I came upon this quote by Hammarskjold, and it started me thinking. I have always believed that our lives are framed a certain way, but I realized at a young age that we can control the way we live within the walls of our destiny. I taught students from dreadful environments at times and watched some of them reach amazing heights. They were determined to become bigger than the destiny that they saw before them, and they worked diligently to succeed.
Destiny doesn't hand us success. I went to college with some very wealthy, spoiled young men and woman, who believed that their fates were sealed. They felt that they didn't need to push themselves to great heights, because those heights were their due. Unfortunately, some of them realized too late that most of us are not fated for a "free ride." Hard work and moral integrity will take you a lot further than daddy's checkbook.
I believe my "frame" was to include a husband and children, but it was my choice of Arthur that affords me my "happily ever after." I realized at nineteen that a good soul who put family above money and helped old ladies across the street was the role model I wanted for my future son. I had to smile several years ago when Michael told me he was late for an appointment because he saw an elderly woman trying to cross a busy Manhattan street. He offered her his arm (like father, like son) and she wouldn't let go. She asked him to walk her to her bus stop and then wait with her until it came. That was what I wanted in my frame.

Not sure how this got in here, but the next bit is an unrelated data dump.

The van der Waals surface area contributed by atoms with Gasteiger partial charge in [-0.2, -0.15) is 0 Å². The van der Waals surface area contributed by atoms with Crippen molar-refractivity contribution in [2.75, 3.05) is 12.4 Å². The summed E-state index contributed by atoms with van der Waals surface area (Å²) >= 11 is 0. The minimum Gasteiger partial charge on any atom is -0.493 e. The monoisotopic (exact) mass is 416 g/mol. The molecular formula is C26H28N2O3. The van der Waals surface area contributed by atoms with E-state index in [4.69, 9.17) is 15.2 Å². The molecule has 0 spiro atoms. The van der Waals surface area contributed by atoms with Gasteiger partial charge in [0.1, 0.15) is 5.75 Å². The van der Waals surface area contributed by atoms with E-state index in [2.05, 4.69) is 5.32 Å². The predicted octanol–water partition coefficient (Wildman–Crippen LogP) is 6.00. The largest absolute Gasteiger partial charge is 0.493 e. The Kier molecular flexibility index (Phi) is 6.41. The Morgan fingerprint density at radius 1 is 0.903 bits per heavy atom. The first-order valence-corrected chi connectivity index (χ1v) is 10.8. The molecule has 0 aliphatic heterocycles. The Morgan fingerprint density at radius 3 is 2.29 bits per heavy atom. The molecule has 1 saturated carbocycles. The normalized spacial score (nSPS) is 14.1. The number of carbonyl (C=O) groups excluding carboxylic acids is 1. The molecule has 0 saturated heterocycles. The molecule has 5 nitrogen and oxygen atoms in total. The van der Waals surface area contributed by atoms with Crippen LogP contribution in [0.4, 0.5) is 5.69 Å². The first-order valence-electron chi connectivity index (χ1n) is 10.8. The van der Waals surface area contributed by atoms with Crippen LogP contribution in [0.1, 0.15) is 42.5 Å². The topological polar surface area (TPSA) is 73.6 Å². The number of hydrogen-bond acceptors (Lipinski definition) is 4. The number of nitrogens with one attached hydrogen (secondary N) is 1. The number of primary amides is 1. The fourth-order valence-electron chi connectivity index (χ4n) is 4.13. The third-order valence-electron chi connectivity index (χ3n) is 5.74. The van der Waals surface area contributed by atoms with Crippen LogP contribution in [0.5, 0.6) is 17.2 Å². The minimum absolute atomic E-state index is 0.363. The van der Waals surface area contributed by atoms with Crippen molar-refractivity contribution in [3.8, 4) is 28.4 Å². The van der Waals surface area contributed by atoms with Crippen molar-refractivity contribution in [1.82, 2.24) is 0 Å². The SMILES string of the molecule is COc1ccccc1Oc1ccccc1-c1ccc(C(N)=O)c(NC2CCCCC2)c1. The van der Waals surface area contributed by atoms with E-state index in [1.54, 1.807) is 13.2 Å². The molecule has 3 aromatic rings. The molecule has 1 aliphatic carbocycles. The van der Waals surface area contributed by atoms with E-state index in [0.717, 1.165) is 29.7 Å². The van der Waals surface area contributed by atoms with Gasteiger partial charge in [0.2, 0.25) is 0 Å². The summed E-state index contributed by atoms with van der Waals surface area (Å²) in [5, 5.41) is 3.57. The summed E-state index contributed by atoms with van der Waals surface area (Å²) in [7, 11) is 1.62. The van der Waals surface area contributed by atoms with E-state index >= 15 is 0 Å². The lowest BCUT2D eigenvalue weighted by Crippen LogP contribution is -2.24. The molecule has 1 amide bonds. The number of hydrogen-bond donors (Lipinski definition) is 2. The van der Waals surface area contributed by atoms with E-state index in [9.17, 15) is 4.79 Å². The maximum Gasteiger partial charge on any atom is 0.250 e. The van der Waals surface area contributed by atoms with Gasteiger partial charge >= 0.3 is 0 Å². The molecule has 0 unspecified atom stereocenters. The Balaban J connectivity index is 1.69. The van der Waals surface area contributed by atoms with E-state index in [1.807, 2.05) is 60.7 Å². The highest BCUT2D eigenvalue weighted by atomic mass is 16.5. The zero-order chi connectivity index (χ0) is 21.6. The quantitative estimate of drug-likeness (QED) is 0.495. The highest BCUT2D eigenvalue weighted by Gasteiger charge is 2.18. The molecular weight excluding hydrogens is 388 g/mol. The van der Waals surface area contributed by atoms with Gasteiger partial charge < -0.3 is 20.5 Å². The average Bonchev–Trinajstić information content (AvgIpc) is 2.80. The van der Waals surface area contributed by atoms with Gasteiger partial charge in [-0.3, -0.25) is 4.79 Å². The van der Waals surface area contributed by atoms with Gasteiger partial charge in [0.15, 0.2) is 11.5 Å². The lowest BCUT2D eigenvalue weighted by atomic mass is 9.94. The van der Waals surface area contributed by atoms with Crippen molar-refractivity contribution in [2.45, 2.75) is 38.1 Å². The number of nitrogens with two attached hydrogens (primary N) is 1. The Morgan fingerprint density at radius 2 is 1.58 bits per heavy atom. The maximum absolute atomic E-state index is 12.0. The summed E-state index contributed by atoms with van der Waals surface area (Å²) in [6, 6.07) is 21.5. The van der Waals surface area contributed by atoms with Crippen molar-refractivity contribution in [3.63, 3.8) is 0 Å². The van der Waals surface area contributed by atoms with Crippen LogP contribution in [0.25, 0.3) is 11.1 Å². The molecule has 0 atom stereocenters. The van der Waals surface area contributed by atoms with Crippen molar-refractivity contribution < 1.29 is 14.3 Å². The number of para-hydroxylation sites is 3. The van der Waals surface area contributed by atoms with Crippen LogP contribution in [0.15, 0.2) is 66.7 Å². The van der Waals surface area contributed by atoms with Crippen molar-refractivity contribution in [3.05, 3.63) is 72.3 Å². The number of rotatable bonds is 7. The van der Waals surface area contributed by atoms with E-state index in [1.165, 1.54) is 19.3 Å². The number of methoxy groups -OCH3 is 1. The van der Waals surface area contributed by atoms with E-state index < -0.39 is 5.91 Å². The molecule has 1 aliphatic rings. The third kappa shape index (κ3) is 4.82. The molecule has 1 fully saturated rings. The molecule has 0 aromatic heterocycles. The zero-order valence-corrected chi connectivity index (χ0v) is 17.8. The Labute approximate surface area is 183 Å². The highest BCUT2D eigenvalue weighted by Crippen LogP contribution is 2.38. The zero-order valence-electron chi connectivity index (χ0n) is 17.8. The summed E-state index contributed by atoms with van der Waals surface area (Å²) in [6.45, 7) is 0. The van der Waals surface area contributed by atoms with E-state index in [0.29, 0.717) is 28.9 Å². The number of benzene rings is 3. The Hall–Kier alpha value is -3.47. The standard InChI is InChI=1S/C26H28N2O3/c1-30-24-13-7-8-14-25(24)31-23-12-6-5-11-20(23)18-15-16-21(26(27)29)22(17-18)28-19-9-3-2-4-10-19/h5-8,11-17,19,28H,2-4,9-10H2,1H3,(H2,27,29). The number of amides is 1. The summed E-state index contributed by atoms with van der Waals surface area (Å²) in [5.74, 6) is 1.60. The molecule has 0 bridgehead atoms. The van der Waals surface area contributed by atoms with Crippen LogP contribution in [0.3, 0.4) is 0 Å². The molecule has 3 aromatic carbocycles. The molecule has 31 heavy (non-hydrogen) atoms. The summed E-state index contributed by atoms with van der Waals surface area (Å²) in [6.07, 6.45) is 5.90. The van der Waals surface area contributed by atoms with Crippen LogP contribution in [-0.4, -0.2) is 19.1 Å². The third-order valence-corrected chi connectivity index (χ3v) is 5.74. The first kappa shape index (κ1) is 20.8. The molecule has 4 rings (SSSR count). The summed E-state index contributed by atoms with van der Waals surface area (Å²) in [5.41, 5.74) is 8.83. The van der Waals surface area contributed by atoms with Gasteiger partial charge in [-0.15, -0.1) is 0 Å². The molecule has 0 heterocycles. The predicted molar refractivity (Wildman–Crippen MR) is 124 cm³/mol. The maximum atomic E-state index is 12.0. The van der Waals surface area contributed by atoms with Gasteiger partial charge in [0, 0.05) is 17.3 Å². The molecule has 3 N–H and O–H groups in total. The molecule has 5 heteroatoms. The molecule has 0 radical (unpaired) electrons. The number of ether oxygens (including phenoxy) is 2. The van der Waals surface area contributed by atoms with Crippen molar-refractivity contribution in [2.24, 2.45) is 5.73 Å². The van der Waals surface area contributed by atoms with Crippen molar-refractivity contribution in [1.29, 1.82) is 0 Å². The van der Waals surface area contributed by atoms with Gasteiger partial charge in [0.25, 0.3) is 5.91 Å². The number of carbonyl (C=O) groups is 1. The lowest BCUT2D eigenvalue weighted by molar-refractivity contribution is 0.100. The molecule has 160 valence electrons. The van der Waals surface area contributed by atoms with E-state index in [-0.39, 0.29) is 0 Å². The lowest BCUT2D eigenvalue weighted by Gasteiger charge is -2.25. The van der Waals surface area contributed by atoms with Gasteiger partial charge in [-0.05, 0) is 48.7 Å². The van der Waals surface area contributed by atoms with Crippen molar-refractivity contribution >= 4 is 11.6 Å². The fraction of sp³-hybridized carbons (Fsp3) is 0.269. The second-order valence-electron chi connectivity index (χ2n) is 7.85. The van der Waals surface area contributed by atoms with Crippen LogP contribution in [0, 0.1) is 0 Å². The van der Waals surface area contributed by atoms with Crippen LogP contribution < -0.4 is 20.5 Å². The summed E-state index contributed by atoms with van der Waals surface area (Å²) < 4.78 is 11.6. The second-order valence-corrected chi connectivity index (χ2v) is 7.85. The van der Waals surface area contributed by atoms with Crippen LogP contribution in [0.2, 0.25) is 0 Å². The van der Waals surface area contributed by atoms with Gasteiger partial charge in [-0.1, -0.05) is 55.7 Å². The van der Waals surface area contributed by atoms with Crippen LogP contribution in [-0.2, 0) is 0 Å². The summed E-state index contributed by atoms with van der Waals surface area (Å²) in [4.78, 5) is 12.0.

I believe that my "frame" had me spending my life helping people, but it was my choice to do it as a teacher. This choice allowed me to get up every morning and look forward to going to work. I know that I was destined to find happiness working with teenagers and can only hope that I gave them the education that they gave me. Luckily my "frame" still needs filling, and I intend to fill it with new friends, exciting adventures and hours spent watching my family grow. It is important for all of us to realize what it is that completes us, and strive to make it happen.
Of course reading is a very big part of my picture, and I read two books that helped me enjoy my time this week. One of my favorite authors, David Rosenfelt, came out with his yearly stand alone thriller, Blackout. There is intrigue, police work and just a bit of romance. Although it does not have as much of his dry humor as most of his books, it did not disappoint.
Murder over Miami by Silvia Selfman was an enjoyable cozy mystery to read when I could not fall asleep. Apparently, this is a series that I never noticed before, and I began with book four. I easily caught up with protagonist Izzy Greene and quickly learned to appreciate her style. After immediately relating to what Miami weather does with her frizzy hair, the rest was easy. Light mystery with lots of smiles should help relieve your stress.
As always, complete reviews will follow this blog.